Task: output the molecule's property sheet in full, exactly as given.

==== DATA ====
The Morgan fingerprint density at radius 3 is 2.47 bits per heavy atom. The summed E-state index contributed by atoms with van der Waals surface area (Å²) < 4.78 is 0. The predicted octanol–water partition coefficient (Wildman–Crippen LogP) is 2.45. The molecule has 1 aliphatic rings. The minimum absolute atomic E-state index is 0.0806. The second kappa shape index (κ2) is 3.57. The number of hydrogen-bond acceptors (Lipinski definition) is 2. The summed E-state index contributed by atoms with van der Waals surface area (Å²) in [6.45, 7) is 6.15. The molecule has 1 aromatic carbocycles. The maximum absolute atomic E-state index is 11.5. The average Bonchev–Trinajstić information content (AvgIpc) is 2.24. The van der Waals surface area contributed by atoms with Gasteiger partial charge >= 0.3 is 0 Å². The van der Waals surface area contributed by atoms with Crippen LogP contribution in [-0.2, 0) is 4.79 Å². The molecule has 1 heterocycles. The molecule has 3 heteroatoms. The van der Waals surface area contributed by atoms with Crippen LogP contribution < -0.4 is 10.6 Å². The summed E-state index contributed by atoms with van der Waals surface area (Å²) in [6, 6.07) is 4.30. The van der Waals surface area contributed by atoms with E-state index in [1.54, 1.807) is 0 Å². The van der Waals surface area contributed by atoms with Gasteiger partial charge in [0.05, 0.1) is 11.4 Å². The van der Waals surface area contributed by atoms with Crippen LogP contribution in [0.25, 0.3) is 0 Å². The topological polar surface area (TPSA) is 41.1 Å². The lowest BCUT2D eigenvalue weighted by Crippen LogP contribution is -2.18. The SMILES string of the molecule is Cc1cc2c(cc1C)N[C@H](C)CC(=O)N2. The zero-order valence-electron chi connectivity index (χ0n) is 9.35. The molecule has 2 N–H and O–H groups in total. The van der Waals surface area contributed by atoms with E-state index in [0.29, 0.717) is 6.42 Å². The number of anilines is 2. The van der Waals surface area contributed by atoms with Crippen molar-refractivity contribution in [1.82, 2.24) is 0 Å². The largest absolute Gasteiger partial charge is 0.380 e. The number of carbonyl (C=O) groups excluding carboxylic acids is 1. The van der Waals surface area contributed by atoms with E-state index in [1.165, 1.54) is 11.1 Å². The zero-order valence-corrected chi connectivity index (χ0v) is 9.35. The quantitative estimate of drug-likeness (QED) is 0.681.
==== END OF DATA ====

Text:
The Morgan fingerprint density at radius 3 is 2.47 bits per heavy atom. The summed E-state index contributed by atoms with van der Waals surface area (Å²) < 4.78 is 0. The predicted octanol–water partition coefficient (Wildman–Crippen LogP) is 2.45. The molecule has 1 aliphatic rings. The minimum absolute atomic E-state index is 0.0806. The second kappa shape index (κ2) is 3.57. The number of hydrogen-bond acceptors (Lipinski definition) is 2. The summed E-state index contributed by atoms with van der Waals surface area (Å²) in [6.45, 7) is 6.15. The molecule has 1 aromatic carbocycles. The maximum absolute atomic E-state index is 11.5. The average Bonchev–Trinajstić information content (AvgIpc) is 2.24. The van der Waals surface area contributed by atoms with Gasteiger partial charge >= 0.3 is 0 Å². The van der Waals surface area contributed by atoms with Crippen LogP contribution in [-0.2, 0) is 4.79 Å². The molecule has 1 heterocycles. The molecule has 3 heteroatoms. The van der Waals surface area contributed by atoms with Crippen LogP contribution < -0.4 is 10.6 Å². The summed E-state index contributed by atoms with van der Waals surface area (Å²) in [6, 6.07) is 4.30. The van der Waals surface area contributed by atoms with E-state index in [1.54, 1.807) is 0 Å². The van der Waals surface area contributed by atoms with Gasteiger partial charge in [0.05, 0.1) is 11.4 Å². The van der Waals surface area contributed by atoms with Crippen LogP contribution in [0.25, 0.3) is 0 Å². The topological polar surface area (TPSA) is 41.1 Å². The lowest BCUT2D eigenvalue weighted by Crippen LogP contribution is -2.18. The SMILES string of the molecule is Cc1cc2c(cc1C)N[C@H](C)CC(=O)N2. The zero-order valence-electron chi connectivity index (χ0n) is 9.35. The molecule has 2 N–H and O–H groups in total. The van der Waals surface area contributed by atoms with E-state index in [0.29, 0.717) is 6.42 Å². The number of anilines is 2. The van der Waals surface area contributed by atoms with Crippen molar-refractivity contribution in [1.82, 2.24) is 0 Å². The largest absolute Gasteiger partial charge is 0.380 e. The number of carbonyl (C=O) groups excluding carboxylic acids is 1. The van der Waals surface area contributed by atoms with E-state index in [1.165, 1.54) is 11.1 Å². The zero-order valence-corrected chi connectivity index (χ0v) is 9.35. The quantitative estimate of drug-likeness (QED) is 0.681.